Jun 8, 2016

Women of Rome

I am always struck by the bold openness and love with which Amanda and Carmen approach the beggars on the street. One of the beggars we see today is a woman sitting on the sidewalk by a wall. Carmen reaches into Amanda’s bag, gets out a sandwich, and the both of them kneel on the ground to offer it to the woman. She is grateful, shakes their hands, but then holds up her plastic cup and then motions to her throat while saying something in Italian; Carmen gets out her pouch and puts in five euro. The girls introduce themselves and ask her for her name: “Lianna”. “From Italy?” “Romania,” she says, just like everyone else we’ve met: the man with dysfunctional limbs who begs on a skateboard, the woman in Trastevere with nine children. All this while I am standing beside Carmen and Amanda, too awkward and timid and afraid to say anything at all, too afraid I won’t understand anything Lianna says or won’t know how to communicate with her. But I have been very inspired by Carmen and Amanda these few days anyhow, and watching the way they interact with the people on the street has changed my perspective on how I can help people back in Singapore. The beggars do need money, but showing love is about so much more.

A group of Italians walk by: “No no no no no!” a woman shouts, wagging her finger at Amanda. From the few Italians I’ve talked to, they generally strongly dislike the Romanians in their land. “They’re either beggars or thieves,” said the woman who helped me speak to the police the day my valuables were stolen. She said the guys who stole my stuff were Romanians, too. My passport, laptop, money, all gone because of a clever trick.

We wait for the group to pass by, keeping our gaze down. “Do you want to pray with her?” Carmen asks Amanda when they leave, and Amanda holds both Lianna’s hands, bows her head in silent prayer. Lianna slowly begins to pray, quietly, with petition and sorrowful sincerity. It feels like a song, a beautiful trance almost, with its trembling crescendos and whispers. At last she says “amen”, and takes our hands, kissing them in turn. Amanda makes the sign of the cross on Lianna’s forehead with her thumb.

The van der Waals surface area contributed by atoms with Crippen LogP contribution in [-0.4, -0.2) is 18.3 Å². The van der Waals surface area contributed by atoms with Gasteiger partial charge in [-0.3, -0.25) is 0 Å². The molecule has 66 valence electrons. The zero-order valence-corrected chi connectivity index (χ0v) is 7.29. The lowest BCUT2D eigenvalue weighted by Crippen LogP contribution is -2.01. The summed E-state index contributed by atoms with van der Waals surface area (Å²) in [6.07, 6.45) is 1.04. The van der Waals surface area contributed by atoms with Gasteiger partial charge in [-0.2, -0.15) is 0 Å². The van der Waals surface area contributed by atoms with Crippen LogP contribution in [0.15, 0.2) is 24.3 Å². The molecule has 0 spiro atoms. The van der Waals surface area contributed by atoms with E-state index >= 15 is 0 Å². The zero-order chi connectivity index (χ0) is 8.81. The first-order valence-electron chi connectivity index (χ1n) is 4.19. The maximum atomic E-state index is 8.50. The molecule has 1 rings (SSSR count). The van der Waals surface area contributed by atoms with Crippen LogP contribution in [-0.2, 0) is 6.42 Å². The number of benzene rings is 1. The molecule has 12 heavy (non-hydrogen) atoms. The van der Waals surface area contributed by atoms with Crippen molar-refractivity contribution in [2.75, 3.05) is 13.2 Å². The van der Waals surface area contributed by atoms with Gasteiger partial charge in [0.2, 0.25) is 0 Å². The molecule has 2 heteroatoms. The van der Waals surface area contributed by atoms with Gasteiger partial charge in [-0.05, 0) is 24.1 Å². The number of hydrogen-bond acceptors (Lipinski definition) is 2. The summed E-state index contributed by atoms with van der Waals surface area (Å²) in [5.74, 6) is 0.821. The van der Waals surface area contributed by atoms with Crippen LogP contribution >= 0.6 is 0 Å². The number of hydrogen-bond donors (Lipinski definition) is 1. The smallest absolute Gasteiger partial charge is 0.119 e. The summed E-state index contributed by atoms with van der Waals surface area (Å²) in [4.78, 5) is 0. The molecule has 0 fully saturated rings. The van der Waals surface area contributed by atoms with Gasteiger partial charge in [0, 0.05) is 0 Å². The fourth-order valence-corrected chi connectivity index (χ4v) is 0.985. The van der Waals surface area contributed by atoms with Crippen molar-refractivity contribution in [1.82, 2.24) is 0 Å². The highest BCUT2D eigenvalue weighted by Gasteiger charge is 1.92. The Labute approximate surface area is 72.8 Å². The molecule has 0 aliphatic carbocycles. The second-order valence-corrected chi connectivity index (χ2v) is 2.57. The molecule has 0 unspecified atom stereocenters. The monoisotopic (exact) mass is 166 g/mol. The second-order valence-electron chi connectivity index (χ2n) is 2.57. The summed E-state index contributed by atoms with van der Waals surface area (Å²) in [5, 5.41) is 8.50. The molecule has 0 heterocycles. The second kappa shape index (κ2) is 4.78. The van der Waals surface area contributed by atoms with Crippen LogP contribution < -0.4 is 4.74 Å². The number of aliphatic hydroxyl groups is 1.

Another woman we meet on our way back is sitting by a lamppost. She looks up at each passer-by, raising her cupped right hand half-heartedly, a not-too-pleasant look on her face. “I have one more,” Carmen says, and puts down her bag to retrieve a sandwich wrapped in aluminium foil. She thanks Carmen as the girls kneel before her, raises her cup, asks for money. “I’m sorry, I have none,” Carmen says; the woman graciously smiles and puts her cup down. They ask her for her name. “Eleanor,” she says. We note among ourselves later that it sounds like Helena, mother of Constantine.

While we’re waiting for the tram to go back home, an older lady walks towards an empty seat. She is well-dressed and has obviously taken the effort to look beautiful, as Italian women are accustomed to dressing (note for anyone planning to come to Rome: don’t dress shabbily!), but her slow hobbling gives her age away. Another woman takes her seat, so I get up and offer her mine. A waterfall of words immediately burst forth; in the most energetic-yet-tender grandmotherly way, she basically says something to the effect of “no, don’t get up for me; there’s enough space, here, we can share”. I don’t understand a word but I guess from the way she makes space on the bench and the tinkling tone of her voice, so I squeeze on the bench between her and Amanda and smile. She continues speaking, though, a continuous gushing of friendly words. Her speech is a gentle cascading of jewels, glinting as they fall lightly into a stream, but I don’t have the slightest clue what she’s talking about. I’ve heard that the best thing to do in a situation like that is to smile, so I do, really widely. I don’t know what to say so I laugh. Eventually she comes to something that sounds like a question, and as she looks at me expectantly I am given away: “I’m… sorry… I don’t understand…” “No?” she says. She responds one last time in Italian. Later Carmen tells me that her last sentence was “Even though I cannot speak to you, I understand the language of your laughter.”

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